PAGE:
Fortunately, there are some simple steps we can take.  Dr. Murthy said the medical evidence shows that even taking just fifteen minutes each day to connect with another person can have a significant impact.  That’s as simple as one phone call or one visit with a neighbor.

            And even if we church-goers are among the folks already prioritizing social connection, we need to be aware of the epidemic of loneliness all around us, and look for the people in our lives—family, friends, neighbors, co-workers—who might be suffering and in need of a little extra connection.  Take a moment and think of one person you know who could benefit from your contacting them this week to check in and see how they are doing.

            According to Marcia MacFee, whose worship materials we are using this Easter season, Psalm 84 is “for pilgrims who are far from the Temple.”  She writes that the Psalm “expresses the yearning of one who would give anything to just sit at the threshold of this sacred place.”  For “the temple is a home” and “God is in the Temple.”

She points out that when we are on a pilgrimage, we are often alone, but not really alone, as there are often many other pilgrims taking the same journey.  Melanie Naughtin some years ago walked the Camino de Santiago in Spain and shared all about it when she returned.  She was on the trip alone, but every day ran into other pilgrims, spent the nights in hostels with other pilgrims, and routinely relied upon the kindness of other people to ease her journey. 

Marcia MacFee writes, “I think a word of encouragement we can offer to the lonely and isolated is to look up and notice the other pilgrims around you and to recognize that loneliness and isolation are not what we are meant for. And also to remember that ultimately, God is with us always! We are not alone.”

This week Facebook reminded me of a Christian Wiman poem that I had posted four years ago during the Covid lockdowns (I read and posted A LOT of poetry that spring).  The poem ended:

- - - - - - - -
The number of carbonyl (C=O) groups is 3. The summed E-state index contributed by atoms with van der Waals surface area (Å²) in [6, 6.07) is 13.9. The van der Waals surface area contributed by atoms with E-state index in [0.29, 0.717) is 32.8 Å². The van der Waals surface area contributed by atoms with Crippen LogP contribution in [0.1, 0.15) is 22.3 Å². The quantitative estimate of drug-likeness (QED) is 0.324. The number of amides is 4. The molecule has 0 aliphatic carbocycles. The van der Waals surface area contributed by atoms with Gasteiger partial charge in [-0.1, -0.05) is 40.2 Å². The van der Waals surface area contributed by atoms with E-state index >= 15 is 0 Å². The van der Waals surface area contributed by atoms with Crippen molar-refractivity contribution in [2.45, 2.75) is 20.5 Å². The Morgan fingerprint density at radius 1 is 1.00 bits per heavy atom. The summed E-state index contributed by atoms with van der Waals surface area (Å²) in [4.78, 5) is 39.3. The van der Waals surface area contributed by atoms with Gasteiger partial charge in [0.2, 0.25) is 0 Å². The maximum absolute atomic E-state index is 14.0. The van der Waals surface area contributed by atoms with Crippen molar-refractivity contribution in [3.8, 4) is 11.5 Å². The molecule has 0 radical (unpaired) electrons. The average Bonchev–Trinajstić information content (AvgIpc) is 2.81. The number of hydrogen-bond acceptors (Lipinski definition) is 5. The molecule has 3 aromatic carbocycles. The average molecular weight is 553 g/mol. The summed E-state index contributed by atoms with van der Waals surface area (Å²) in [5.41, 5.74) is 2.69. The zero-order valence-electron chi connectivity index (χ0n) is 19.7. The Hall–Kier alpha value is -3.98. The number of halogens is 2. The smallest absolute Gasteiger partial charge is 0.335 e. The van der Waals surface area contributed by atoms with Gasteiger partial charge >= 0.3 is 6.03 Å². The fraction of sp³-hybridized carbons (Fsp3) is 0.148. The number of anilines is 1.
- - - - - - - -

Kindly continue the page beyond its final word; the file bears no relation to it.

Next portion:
Lord, suffer me to sing

these wounds by which I am made

and marred, savor this creature

whose aloneness you ease and are.

            Just last night I was talking with one of our youth who told me that she’s seen how God can fill a person’s need, giving them a sense of meaning.

            Of course, the way that God often comes to us, easing our loneliness, is in the flesh of another person doing the most ordinary of things.  For example, the story in the Luke’s Gospel is revealing.  Marcia MacFee writes,

Perhaps the most beautiful moment in this story is the simple question Jesus asks as they pepper him with questions, dumbfounded that he is alive and with them: “Have you anything here to eat?” Meals are one of the best ways to be with people. Something about sitting down together and eating just loosens up the things that might keep us from interacting and connecting with our neighbor.

            The theologian Wendy Farley, in her beautiful book Gathering Those Driven Away, connects this moment to the church’s teaching of the harrowing of hell that I spoke about in last week’s Resurrection Stories sermon.  Farley writes,

The Incarnate One, upon returning from the harrowing of hell, does not make a lot of moral demands or give another inspiring speech or tell confusing parables.  When Jesus wanders again among his friends after the upheaval of crucifixion, he asks: “Is there anything to eat?”

Let me pause here, because this is so simple and so profound at the same time, and I don’t think we actually draw attention to it.  After torture, crucifixion, spending a couple of days in hell, and then rising again, Jesus shows up and asks “Is there anything to eat.”

            Wendy Farley continues:

No great moralism here, no miraculous pyrotechnics, just the pleasure of food and friends, pleasure, admittedly, in the midst of terror and grief.  Eating and drinking is just the ordinary pleasure we take in one another.  Eating and drinking together, we look directly at Christ.  We see Christ in ordinary pleasures, in everything we do.

            This Easter Season we are exploring the ways that the power of the resurrected Christ is made present and available to us to help us rise again from all the things that would hold us back and keep us down.  Whatever has us locked up, the Risen Christ provides the keys.  And one of the simplest ways that divine power comes to us is in the daily, ordinary acts of connecting with one another. 

            This week may you experience resurrection.  And, in turn, be the power of the risen Christ for someone else, some lonely person in need of your connection.